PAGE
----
Thursday, December 2, 2010
As we head toward the banquet and the official close of the 2010 season, we have used the last couple of days to review big agenda items.
Since 2007 we have been thumping NASCAR, Turner Sports and Sirius XM Radio pretty hard on one issue. The Sirius XM NASCAR channel 128 has never been available online. All those interviews, all those races and all that conversation and debate has been transmitted to only a sliver of the NASCAR fan base.
Sirius XM technology continues to be installed in vehicles and also made available through receivers where a satellite downlink is possible. While the total number of Sirius XM subscribers is put at 20 million, the real number Sirius XM has in mind is much bigger. An educated guess at the number of Americans regularly using the Internet is over 200 million and growing rapidly.
Sirius XM has a nice little online audio application that is easy to use and very portable. The original idea was to capture the laptop and desktop market, but there was a problem. Up to now, three big pieces of the Sirius XM pie were missing. NASCAR, the NFL and Howard Stern were nowhere to be found online.
While Stern continues to negotiate with Sirius XM on this topic, one big domino has finally fallen. The NFL has just signed a deal to bring live games to Sirius XM next season and online streaming is included.
Here are some excerpts on this topic from Spencer Osborne of the SiriusBuzz website:
The news here is the addition of on-line streaming beginning with the 2011 NFL season. This gives Sirius XM Radio a unique advantage with content that is otherwise unavailable through many other platforms or services.
Getting the NFL deal done was an important step that will allow Sirius XM to carry content that many of their competitors simply cannot match. Music is music. However, when it comes to news, talk and sports Sirius XM now almost has it all.
The NFL could have held back and kept the streaming rights for itself. It could also have broadened the existing deal with Verizon and the NFL app that allows streaming of video on some games. It makes the deal worth a lot more because it is yet another outlet where subscribers can access content that keeps them within the Sirius XM universe.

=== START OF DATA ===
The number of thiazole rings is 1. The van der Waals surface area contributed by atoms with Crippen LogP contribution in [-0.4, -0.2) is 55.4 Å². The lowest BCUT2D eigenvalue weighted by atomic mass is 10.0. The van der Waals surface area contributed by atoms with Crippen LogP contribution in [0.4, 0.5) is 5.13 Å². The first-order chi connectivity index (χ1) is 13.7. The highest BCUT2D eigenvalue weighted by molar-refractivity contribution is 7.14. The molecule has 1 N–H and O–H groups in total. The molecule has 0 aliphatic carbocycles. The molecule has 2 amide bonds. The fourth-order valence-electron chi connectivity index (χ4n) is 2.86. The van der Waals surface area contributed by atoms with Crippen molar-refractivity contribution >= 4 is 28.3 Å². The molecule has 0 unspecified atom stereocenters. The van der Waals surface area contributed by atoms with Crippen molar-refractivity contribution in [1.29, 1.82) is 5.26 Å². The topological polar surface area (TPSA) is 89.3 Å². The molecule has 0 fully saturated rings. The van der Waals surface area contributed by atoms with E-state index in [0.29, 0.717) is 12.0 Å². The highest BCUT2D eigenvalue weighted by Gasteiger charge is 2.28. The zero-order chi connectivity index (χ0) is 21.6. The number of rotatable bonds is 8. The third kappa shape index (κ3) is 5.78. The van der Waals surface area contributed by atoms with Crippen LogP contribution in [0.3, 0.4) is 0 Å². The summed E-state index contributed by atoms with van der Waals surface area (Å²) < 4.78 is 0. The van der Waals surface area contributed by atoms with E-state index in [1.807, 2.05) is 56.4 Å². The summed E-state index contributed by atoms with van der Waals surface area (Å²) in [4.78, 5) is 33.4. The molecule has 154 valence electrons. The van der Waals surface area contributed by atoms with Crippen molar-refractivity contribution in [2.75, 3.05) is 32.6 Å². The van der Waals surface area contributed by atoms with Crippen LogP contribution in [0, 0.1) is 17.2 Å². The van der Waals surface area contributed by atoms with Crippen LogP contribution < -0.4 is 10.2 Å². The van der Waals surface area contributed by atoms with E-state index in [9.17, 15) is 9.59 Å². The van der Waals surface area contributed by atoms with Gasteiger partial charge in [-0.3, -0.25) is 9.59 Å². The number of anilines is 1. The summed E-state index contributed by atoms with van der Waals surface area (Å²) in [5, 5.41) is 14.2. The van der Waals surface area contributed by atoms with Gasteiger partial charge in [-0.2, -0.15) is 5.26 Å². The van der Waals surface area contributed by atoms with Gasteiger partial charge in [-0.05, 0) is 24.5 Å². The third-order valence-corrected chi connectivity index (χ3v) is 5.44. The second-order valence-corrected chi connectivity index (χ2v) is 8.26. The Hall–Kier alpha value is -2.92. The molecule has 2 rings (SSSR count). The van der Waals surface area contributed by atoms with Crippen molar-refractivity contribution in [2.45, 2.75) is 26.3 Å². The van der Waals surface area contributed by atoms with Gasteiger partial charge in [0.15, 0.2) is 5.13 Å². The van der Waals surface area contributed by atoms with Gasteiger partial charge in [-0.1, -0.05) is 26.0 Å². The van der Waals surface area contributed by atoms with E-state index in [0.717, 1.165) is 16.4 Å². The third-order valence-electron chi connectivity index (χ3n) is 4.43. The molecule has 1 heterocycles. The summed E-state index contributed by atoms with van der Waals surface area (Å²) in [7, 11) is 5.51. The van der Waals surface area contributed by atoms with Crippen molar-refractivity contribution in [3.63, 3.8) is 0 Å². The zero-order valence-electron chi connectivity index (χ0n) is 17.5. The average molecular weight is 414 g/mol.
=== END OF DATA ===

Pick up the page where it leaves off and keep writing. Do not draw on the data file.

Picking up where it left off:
So, Stern is negotiating and the NFL deal is done. That puts the pressure on the three parties involved to get NASCAR in the mix. Turner Sports owns the online rights to NASCAR as a part of an existing contract. It's no secret Turner wants to get paid in any online deal.
Sirius XM has repeatedly said Turner wants way too much money. That leaves the settlement of this issue up to NASCAR. Opening the door to an inexpensive desktop and laptop online application would be great. NASCAR prying open the Sprint door and allowing cell phone streaming for 2011 would simply be spectacular.
With the advent of smart phones in the marketplace the ability to open the phone, press a button and listen to Sirius XM 128 would accomplish several key elements. One, it would increase the subscriber numbers dramatically. Two, it would finally make NASCAR truly portable, a key element in today's world.
Finally, it would accomplish a goal that has frustrated NASCAR all season long. It would provide an application that would be popular with younger fans. The days of listening to MRN in the garage are long gone. Appointment viewing of NASCAR TV shows, including races, has plummeted. It's got to be portable and available now.
We begged for these three parties to get together for the good of the sport during the last off-season and nothing happened. This time, it's beyond crisis mode. Walking into 2011 with Sirius XM 128 still limited to only a small slice of the potential NASCAR fan base is just not going to cut it.
NASCAR content is thriving on Facebook, Twitter and other forms of social media. Online streaming of live video may be coming for next season where races are concerned. It's going to be vitally important to make original live daily radio programming available online as a part of this comprehensive media package.
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